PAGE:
Cioran should be required reading for those liberals who cannot understand the revolt of their children against their benevolent pragmatism, but neither the new radical nor the Establishmentarian will find much comfort with him: “At any price we must keep those who have too clear a conscience from living and dying in peace… “

Moreover, one should note the most oblique but crucial of the essays in this volume, “Skeptic and Barbarian,” perhaps the distillation of Cioran’s thought with regard to culture and society, where he says: “Civilizations… begin by myth and end in doubt; a theoretical doubt which, once it turns against itself become quite practical. … For the various beliefs it had engendered and which now break adrift it substitutes a system of uncertainties, it organizes its metaphysical shipwreck… [it] exists in a kind of furious stupor.”

In such an age, two kinds of skeptics appear; the first, true skeptics: those who “frequently, even inevitably, call [doubt] itself into question, [for doubt] prefers to abolish itself rather than see its perplexities degenerate into articles of faith.” Against these elitists, however, there appears another sort of skeptic, the Barbarian: “He too will know the suspension of judgment and the abolition of sensations, but only within a crisis… leaping outside the aporias in which his mind has vegetated, he shifts from inertia to exultation… these are the traitors to skepticism… a depth of barbarism which the majority, which virtually the totality of men have the good fortune to preserve.”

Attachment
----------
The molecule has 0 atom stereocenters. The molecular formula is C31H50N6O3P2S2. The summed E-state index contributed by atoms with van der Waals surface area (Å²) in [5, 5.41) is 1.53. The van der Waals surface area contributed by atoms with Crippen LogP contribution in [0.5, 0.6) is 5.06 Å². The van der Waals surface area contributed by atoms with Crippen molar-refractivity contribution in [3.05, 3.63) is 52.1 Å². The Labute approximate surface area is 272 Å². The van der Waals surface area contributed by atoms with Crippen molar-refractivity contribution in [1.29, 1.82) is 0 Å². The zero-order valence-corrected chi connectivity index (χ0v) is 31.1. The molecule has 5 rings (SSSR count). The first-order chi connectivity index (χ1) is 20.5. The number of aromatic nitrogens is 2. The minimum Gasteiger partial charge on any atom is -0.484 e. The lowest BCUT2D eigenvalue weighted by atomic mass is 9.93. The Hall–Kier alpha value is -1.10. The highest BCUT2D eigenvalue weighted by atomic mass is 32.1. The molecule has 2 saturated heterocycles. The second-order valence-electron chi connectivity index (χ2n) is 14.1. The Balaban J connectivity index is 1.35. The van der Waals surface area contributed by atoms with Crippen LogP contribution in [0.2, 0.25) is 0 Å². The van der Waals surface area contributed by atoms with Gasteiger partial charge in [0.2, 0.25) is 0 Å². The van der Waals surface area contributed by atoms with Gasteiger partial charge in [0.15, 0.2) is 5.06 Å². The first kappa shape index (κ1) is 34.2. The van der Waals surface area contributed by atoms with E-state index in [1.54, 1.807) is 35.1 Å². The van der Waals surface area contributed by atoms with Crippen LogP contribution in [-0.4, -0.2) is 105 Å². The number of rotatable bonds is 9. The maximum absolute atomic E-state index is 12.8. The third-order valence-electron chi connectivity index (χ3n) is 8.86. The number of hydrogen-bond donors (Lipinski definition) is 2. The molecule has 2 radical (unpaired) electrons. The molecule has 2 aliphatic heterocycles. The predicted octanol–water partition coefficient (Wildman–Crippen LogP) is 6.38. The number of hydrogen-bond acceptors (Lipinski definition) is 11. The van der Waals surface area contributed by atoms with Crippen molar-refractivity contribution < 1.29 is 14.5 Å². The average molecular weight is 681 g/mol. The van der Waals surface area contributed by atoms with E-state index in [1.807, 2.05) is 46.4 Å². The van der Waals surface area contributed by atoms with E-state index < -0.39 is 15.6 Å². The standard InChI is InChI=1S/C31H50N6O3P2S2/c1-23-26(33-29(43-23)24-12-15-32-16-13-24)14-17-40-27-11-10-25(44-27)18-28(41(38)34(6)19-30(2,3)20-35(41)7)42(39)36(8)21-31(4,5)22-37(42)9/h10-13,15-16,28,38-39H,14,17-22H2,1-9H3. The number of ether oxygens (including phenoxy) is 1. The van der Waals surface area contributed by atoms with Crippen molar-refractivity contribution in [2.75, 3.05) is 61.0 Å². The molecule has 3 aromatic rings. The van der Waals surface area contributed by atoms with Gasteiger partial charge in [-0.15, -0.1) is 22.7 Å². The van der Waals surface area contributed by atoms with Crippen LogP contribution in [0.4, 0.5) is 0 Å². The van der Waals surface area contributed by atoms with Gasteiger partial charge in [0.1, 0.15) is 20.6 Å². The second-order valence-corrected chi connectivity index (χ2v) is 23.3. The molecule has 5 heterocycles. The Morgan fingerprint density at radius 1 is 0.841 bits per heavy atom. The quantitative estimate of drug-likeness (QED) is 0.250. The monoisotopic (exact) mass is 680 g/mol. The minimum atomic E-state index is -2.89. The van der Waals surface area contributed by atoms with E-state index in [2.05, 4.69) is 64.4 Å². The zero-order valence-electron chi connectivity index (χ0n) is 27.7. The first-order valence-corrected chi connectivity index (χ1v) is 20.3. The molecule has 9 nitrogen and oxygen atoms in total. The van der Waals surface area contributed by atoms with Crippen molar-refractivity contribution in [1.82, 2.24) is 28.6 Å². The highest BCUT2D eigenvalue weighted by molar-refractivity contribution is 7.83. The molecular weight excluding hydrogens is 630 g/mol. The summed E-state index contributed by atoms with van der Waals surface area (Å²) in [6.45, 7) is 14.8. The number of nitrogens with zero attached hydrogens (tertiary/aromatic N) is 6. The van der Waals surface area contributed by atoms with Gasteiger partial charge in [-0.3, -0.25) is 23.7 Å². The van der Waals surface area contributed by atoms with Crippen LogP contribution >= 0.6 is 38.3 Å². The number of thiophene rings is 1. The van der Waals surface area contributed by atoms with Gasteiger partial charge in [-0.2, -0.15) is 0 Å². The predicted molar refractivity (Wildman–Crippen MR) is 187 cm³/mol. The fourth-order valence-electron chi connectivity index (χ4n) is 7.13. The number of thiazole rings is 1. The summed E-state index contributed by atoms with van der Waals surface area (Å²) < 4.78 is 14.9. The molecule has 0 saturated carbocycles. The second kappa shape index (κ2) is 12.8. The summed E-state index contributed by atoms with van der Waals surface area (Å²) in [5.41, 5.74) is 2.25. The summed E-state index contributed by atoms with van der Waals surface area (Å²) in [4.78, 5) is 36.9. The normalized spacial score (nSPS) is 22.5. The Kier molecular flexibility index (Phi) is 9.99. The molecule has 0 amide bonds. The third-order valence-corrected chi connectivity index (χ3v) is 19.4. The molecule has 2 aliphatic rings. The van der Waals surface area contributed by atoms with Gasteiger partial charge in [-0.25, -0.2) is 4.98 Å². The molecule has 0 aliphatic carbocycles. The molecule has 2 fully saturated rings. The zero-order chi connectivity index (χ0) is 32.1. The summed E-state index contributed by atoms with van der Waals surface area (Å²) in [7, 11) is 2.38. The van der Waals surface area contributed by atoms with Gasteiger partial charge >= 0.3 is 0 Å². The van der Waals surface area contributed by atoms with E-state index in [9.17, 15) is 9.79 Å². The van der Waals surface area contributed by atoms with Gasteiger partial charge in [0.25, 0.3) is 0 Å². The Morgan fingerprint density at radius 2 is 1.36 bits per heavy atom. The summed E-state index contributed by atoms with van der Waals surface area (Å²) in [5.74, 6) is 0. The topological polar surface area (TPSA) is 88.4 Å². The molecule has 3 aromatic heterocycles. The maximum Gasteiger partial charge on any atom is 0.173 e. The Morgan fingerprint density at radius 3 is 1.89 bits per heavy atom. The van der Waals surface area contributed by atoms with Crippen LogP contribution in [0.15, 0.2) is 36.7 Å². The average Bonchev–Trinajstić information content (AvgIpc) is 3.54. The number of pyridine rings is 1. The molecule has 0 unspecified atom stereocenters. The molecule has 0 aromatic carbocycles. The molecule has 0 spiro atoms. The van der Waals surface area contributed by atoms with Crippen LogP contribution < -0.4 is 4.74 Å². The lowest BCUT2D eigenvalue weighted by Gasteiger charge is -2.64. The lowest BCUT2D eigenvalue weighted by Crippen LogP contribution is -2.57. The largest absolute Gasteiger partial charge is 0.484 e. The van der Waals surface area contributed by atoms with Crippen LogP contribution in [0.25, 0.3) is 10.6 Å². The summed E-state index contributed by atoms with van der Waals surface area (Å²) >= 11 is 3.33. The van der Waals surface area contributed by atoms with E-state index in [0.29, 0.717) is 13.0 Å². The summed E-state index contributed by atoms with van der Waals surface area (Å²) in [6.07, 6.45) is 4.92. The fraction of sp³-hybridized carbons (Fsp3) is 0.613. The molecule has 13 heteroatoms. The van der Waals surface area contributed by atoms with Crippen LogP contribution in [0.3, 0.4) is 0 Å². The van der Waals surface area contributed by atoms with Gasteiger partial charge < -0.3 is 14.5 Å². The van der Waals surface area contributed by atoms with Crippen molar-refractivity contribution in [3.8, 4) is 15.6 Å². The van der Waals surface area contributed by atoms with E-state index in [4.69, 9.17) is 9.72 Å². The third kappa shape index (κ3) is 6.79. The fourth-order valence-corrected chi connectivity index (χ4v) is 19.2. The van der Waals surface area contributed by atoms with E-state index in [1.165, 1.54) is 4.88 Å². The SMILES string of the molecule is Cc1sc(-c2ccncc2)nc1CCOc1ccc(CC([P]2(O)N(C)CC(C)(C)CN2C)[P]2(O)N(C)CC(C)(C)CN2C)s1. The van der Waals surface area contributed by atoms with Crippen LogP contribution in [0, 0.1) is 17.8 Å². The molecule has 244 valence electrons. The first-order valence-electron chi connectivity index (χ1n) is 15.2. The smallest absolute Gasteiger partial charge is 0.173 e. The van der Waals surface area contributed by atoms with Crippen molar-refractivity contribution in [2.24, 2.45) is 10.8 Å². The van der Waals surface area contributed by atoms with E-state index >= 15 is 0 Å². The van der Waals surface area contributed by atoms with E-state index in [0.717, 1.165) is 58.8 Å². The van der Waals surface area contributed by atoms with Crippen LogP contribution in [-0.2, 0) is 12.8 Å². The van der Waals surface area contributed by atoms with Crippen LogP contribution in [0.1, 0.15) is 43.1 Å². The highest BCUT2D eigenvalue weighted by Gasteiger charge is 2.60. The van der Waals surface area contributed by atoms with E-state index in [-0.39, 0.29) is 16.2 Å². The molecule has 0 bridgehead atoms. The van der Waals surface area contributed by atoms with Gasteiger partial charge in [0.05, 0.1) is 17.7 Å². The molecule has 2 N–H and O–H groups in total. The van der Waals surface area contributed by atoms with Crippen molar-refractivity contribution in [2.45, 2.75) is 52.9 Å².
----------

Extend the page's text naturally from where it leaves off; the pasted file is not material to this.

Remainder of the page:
If the “true” skeptic cannot succeed by his own means, he will seek the help of the Barbarian, “whose role is not to solve but to suppress problems, and with them, the hyperacute consciousness which torments the weak man even when he has renounced all speculative activity… and so he will urge his enemy to come and deliver him from his final agony.”